Skip to main content

How could open licensing protect democracy? - The 7 pillars of Wisdom

Published on: 03/12/2023 Last update: 15/01/2024 Discussion

The OSOR turns 15 celebration (21 November 2023) gave speakers the opportunity to highlight the role of Digital Commons in implementing a user centric vision: supporting the rule of law, inclusion, transparency, accountability and collaboration. Ultimately four words summarize all that quite well: “People and rights first”!

The advent of the digital era served as driving force for the adoption of major EU legal instruments. After initial directives, we welcome regulations in various fields (PSI, Data, GDPR, SDGR, AI and very soon the Interoperable Europe Act).

But knowing that the "open" character of digital commons results actually and legally from the applied license, it looks useful to question to what extent this open license could contribute in supporting our global approach, placing the citizen at the centre and complementing other legal instruments in reinforcing the rule of law.

This is the purpose of our discussion, titled without excessive modesty “7 pillars of Wisdom” (but that’s to provoke reactions). Mainly for the public sector, it is about complementing the principles of free software and open source, and it is about seeing to what extent the EUPL license addresses these requirements. Why the EUPL in this context? Because it is already the default license applied to the European Commission software distributions[1] and because it is the license that all interconnected national repositories will have to propose (without exclusivity) according to the Interoperable Europe Act[2]. This is reason enough to improve our knowledge of its provisions.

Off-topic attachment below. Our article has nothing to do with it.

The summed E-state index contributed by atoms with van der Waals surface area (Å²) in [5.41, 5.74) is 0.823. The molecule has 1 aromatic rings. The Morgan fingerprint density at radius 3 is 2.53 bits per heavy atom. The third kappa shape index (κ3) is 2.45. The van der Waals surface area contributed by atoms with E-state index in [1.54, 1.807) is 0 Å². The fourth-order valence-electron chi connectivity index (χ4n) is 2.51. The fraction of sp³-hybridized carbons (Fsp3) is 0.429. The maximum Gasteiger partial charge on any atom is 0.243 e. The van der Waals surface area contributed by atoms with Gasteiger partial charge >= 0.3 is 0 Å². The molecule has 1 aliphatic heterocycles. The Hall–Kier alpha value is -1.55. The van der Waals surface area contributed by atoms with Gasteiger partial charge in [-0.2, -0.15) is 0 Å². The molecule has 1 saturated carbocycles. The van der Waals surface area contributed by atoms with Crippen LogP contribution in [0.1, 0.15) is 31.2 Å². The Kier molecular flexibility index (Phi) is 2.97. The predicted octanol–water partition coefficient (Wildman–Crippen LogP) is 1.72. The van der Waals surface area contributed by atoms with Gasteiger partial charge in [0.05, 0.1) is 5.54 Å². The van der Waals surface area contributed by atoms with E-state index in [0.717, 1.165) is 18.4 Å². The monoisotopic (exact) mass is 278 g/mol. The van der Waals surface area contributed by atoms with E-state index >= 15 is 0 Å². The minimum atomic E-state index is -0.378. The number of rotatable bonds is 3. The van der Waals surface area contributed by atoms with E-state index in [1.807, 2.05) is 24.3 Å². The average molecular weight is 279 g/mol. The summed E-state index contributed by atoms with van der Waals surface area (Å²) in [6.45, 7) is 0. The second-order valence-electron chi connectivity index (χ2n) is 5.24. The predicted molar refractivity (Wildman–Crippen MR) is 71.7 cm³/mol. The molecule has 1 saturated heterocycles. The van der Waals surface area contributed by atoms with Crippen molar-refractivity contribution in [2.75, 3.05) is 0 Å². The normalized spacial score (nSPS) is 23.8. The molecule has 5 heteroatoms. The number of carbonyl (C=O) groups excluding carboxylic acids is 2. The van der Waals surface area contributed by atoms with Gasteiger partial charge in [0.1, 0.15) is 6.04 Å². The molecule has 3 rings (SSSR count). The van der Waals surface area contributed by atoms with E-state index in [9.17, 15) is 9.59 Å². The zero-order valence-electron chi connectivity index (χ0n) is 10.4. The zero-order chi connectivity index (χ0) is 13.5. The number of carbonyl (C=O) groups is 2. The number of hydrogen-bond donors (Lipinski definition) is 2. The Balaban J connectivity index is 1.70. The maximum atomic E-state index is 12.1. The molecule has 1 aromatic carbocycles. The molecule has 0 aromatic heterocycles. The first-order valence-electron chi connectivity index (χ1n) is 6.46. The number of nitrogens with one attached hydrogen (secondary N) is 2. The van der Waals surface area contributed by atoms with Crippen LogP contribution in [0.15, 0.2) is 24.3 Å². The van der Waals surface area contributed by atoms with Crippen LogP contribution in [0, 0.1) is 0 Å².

You will find the paper attached.

[1] Decision C(2021) 8759 final – article 5: “the open source licence granted by the Commission shall be the EUPL” (with exceptions, i.e. where the use of another open source license is made obligatory due to reciprocal clauses).

[2] Interoperable Europe Act - Article 8.3 :
When a public sector body or an institution, body or agency of the Union provides a portal, catalogue or repository with similar functions, it shall take the necessary measures to ensure interoperability with the Interoperable Europe portal. Where such portals collect open source solutions, they shall allow for the use of the European Union Public Licence (EUPL).

Attachments

Shared on

Last update: 14/02/2024

Open Source Observatory (OSOR)

Open Source Software